The former owner of a $31-million waterfront mansion in Vancouver’s Point Grey neighbourhood is shedding light on why his buyer is listed as a “student” – and slamming B.C.’s new foreign buyers tax.

Investor and Order of BC Recipient Peter Brown called back after CTV News visited the residence to say the student’s Chinese parents are the ones who paid him for the property, and that such arrangements are common “estate planning” techniques.

“I sold the house to a Chinese couple who are going to live here. Sum total story period,” he said, adding that the buyers had bought some of his furniture as well. “You think people buy a $31-million house just to leave it empty?”

“They bought it and put it in his name, to suit themselves. That’s their business. It’s not mine, it’s not yours, it’s their business. But I can tell you they’re going to live there,” said Brown, a high-profile Canadian businessman who was vice-chair of Expo ’86 and a member of the board for the 2010 Olympic Games.

He founded investment dealer Canaccord Financial before retiring in 2014. He is also chair of the board of the Fraser Institute.

Brown said he didn’t know specifically why the parents structured the ownership of the asset that way, but said he had seen many such legal arrangements that don’t trigger some types of taxes that are due when assets transfer.

“I’ve bought lots of assets in my life that I put in my children’s names, so if I get hit by a bus, I don’t pay estate duties,” he said.

The $31-million property, on Belmont Avenue in Vancouver, attracted a lot of attention as the most expensive sale recorded in the city this year.

But the NDP Housing Critic, David Eby, also included the home in a collection of dozens of multi-million dollar homes owned by students and homemakers, who may not have the income to support purchasing those properties. 

“We came out with information saying a group of nine students buying $59 million on the west side, a group of 50 students and homemakers owning $100M of real estate in a single neighbourhood in Vancouver,” Eby said this week.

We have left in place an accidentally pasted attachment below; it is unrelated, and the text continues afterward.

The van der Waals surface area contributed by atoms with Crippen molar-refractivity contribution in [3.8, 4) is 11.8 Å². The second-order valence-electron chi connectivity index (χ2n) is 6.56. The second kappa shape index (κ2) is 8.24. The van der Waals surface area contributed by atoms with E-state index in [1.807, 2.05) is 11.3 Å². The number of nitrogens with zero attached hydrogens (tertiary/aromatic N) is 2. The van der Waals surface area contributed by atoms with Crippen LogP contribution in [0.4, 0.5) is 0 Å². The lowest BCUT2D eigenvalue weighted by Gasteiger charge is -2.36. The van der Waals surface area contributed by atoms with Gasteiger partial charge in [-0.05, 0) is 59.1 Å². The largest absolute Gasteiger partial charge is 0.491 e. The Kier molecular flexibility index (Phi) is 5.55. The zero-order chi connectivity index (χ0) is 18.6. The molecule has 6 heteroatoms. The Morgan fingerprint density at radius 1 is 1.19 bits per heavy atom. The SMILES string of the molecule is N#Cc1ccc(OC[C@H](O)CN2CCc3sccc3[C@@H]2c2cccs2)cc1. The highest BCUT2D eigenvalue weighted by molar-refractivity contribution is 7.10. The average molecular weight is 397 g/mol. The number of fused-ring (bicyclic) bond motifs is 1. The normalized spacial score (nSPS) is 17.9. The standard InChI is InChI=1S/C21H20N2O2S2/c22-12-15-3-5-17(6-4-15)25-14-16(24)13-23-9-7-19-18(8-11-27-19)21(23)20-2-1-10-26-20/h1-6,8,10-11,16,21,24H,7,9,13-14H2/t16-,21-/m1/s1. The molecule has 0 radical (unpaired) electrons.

“This is concerning, we’d like to look into this, and we’d like to know what happened in the housing market,” Eby said. 

Ninety-nine per cent of the house on Belmont Avenue is owned by Tian Yu Zhou, who is listed as a student. The other one per cent of the property is owned by Cuie Feng, a businesswoman.

Attempts to contact those two were unsuccessful, so CTV News visited the property to drop off a business card.

That’s when Brown phoned back, saying he still lived at the property, complaining about the visit, and engaging in a wide-ranging conversation on the recent deal, and whether the province’s new foreign buyers tax is a good idea.

This summer, the B.C. government passed a new 15 per cent tax on buyers of property in Metro Vancouver who are not Canadian citizens or permanent residents.

“Now when you do a real estate deal you have to write ‘FN’. Foreign national. It’s like Donald Trump. When have we as Canadians ever branded people ‘FN’?” Brown said.

“When the dust settles a year from now the Asians will keep coming and they’ll pay the 15 per cent. The guy who won’t pay is the skilled worker we desperately need,” he said. 

“You’re not going to stop the guys you aimed your bullet at, you’re going to stop the guys you desperately need. It’s silly,” he said.